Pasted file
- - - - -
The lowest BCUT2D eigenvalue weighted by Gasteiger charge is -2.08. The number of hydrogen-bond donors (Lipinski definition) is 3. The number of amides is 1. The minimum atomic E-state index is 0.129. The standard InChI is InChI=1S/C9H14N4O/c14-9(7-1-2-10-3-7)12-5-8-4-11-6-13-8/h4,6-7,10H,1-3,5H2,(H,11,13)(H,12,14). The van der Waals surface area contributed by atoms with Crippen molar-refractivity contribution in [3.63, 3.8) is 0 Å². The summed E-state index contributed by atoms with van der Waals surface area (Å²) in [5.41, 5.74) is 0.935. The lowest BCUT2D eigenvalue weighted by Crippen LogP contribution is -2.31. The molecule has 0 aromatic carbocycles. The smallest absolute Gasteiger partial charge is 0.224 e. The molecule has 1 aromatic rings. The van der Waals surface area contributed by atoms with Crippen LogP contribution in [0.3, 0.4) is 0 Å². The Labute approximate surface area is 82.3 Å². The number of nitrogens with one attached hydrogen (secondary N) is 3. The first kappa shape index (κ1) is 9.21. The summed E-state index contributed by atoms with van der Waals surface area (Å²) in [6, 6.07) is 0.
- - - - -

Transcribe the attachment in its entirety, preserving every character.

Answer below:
The lowest BCUT2D eigenvalue weighted by Gasteiger charge is -2.08. The number of hydrogen-bond donors (Lipinski definition) is 3. The number of amides is 1. The minimum atomic E-state index is 0.129. The standard InChI is InChI=1S/C9H14N4O/c14-9(7-1-2-10-3-7)12-5-8-4-11-6-13-8/h4,6-7,10H,1-3,5H2,(H,11,13)(H,12,14). The van der Waals surface area contributed by atoms with Crippen molar-refractivity contribution in [3.63, 3.8) is 0 Å². The summed E-state index contributed by atoms with van der Waals surface area (Å²) in [5.41, 5.74) is 0.935. The lowest BCUT2D eigenvalue weighted by Crippen LogP contribution is -2.31. The molecule has 0 aromatic carbocycles. The smallest absolute Gasteiger partial charge is 0.224 e. The molecule has 1 aromatic rings. The van der Waals surface area contributed by atoms with Crippen LogP contribution in [0.3, 0.4) is 0 Å². The Labute approximate surface area is 82.3 Å². The number of nitrogens with one attached hydrogen (secondary N) is 3. The first kappa shape index (κ1) is 9.21. The summed E-state index contributed by atoms with van der Waals surface area (Å²) in [6, 6.07) is 0.